Clinical Research at North House surgery
Supporting Research in Primary Care
We are excited to announce that from April 2017 we are now a research practice, which means that we actively support clinical research studies within primary care.
Research in the NHS
The NHS Constitution states that Research is a core function of the NHS. Clinical Research is a major driver of innovation and central to NHS practice for maintaining and developing high standards of patient care.
Ultimately, clinical research means patients get access to new treatments, interventions and medicines. Investment in research means better, more cost effective care for patients.
In 2006 the Department of Health set up The National Institute for Health Research (NIHR) to improve the health and wealth of the nation through Research. The NIHR Clinical Research Network (CRN) was introduced to provide the infrastructure to the NHS to allow high quality research to be set up and delivered efficiently and effectively.
North House Surgery is part of a network of local practices participating in research activities. To find out more about the work of the NIHR Clinical Research Network go to www.crn.nihr.ac.uk
What is Primary Care Research?
Primary Care refers to patient interactions with healthcare professionals including as GPs, practice nurses, pharmacists and dentists. A wide range of research studies look at:
- Promoting a healthier lifestyle
- Disease diagnosis and prevention
- Management of long-term illnesses such as diabetes or hypertension
- Prevention of future ill-health
- Treating common conditions such as tonsillitis or influenza
What are the benefits of being a research practice?
Evidence suggests that patients who receive care in research-active institutions have better health outcomes than those who are treated in a non-research environment. By joining the research community, we are actively helping to improve the standard of healthcare for our patients. It also provides an opportunity for patients to better understand their health conditions and give something back to the NHS and wider community. Sometimes it can provide access to new treatments, and brings a new dimension to practice and added skills to those involved. The practice receives funding to cover the additional costs of taking part in research (it does not come out of our own budget and so routine patient services are not affected).
How can you help and take part?
There are various ways a patient can become involved in research at North House Surgery:
- You may be told about a particular study and asked whether you would be interested in participating as part of a consultation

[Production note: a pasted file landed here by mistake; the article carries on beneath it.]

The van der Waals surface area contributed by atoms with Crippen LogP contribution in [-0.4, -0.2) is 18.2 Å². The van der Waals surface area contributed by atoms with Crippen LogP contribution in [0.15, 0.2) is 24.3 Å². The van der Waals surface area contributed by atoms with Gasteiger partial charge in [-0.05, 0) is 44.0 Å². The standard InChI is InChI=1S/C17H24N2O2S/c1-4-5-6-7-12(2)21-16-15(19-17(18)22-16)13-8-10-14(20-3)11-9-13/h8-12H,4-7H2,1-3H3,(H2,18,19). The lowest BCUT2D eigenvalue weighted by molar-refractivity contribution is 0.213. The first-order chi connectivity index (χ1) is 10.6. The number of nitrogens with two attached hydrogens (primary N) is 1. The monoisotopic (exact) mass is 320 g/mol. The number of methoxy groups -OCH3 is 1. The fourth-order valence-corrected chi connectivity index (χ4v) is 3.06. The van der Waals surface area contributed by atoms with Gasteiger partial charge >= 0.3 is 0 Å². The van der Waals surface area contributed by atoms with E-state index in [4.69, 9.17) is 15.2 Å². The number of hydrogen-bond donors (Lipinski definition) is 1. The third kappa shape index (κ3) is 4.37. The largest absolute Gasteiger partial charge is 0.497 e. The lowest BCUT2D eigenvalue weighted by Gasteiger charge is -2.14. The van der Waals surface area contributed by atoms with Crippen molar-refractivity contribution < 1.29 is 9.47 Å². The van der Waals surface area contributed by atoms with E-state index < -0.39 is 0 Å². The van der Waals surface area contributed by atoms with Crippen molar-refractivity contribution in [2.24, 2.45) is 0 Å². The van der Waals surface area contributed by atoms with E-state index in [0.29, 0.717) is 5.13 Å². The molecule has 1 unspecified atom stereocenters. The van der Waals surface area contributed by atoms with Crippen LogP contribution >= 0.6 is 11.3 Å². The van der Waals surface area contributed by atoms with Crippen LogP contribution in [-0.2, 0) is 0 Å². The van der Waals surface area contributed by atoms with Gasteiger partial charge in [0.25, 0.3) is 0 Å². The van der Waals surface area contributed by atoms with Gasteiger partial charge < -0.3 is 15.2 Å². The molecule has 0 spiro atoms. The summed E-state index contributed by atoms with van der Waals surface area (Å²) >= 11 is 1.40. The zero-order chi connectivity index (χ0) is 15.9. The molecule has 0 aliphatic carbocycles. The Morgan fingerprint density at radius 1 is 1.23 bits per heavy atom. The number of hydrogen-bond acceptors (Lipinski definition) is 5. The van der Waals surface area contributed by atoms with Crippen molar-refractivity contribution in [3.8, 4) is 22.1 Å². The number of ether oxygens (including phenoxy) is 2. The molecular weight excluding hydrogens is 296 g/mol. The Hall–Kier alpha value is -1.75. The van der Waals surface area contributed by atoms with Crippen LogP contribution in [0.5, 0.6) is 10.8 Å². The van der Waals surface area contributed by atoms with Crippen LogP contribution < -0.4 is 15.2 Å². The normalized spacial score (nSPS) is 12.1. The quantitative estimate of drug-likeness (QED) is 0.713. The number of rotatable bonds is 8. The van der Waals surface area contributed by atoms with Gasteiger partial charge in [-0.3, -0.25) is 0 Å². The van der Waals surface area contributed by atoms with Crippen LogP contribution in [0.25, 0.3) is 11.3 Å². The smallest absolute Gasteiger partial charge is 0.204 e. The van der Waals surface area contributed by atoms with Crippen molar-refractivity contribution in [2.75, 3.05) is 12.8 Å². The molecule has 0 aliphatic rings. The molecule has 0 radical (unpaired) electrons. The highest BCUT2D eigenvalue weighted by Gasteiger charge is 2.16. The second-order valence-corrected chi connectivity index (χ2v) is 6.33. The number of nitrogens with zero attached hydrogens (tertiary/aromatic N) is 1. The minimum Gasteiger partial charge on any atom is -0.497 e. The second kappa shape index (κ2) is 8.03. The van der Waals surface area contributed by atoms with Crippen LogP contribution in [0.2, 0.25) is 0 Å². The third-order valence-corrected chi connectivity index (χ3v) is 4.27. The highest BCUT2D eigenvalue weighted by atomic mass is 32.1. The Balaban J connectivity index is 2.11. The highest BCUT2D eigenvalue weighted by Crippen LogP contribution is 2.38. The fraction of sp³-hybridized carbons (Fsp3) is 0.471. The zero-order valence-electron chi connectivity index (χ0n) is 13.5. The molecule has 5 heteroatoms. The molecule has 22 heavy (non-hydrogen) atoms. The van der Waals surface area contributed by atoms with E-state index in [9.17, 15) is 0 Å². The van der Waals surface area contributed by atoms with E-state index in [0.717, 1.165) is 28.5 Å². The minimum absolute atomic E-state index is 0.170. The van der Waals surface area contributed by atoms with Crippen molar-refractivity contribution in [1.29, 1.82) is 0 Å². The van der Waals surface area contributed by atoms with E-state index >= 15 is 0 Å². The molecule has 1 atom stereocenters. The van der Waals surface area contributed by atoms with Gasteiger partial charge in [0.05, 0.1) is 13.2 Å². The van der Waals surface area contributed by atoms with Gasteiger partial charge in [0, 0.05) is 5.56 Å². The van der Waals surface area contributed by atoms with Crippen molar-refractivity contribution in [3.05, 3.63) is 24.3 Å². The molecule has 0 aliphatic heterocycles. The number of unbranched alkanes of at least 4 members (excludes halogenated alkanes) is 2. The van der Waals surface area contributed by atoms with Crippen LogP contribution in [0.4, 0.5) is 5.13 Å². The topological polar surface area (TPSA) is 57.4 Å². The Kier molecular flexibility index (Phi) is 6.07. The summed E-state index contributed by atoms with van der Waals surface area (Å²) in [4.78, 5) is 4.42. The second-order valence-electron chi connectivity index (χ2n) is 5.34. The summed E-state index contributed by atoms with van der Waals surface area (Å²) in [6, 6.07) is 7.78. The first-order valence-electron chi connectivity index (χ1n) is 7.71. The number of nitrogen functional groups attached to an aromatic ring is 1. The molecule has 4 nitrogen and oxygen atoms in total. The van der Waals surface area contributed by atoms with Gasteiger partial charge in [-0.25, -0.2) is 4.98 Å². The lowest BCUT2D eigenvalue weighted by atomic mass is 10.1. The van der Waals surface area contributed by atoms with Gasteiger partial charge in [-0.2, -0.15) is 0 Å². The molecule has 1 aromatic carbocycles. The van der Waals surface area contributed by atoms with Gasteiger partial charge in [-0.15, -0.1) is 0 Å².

- You may be sent information through the post if we feel you may be a suitable participant
- You may read information about a current study in the patient waiting room or on the surgery website and wish to take part
What else do I need to know?
All clinical research carried out at North House Surgery is thoroughly checked and approved by ethical committees ensuring it is appropriate and safe to perform. You will always receive clear information about what taking part in a research study would involve and will have the opportunity to ask questions and obtain further details about a study.
Your participation is entirely voluntary and can be withdrawn by yourself at any time without any explanation required. You are under no obligation to participate in any research project, and your care and your relationship with your doctor or nurse will not be affected in any way if you decided not to take part in a research study.
If you do agree to take part in a study you will be asked to sign a consent form. This will clearly state which parts of your notes (if any) may be looked at for the purposes of the research study. Nobody from outside this practice will be given your contact details or have access to your medical records without your prior consent.
The number of research studies you might be eligible for and contacted about is likely to very small, however if you would prefer not to receive any information please let reception know who will pass this on to our research GP.
Dr Morag McDowall is our Lead GP for Research.
Comprehensive information about research for patients and the public can be found by accessing the links below:
The National Institute for Health Research- Clinical Research Network:
National Institute for Health and Research: CRN: Primary Care speciality www.crn.nihr.ac.uk/primarycare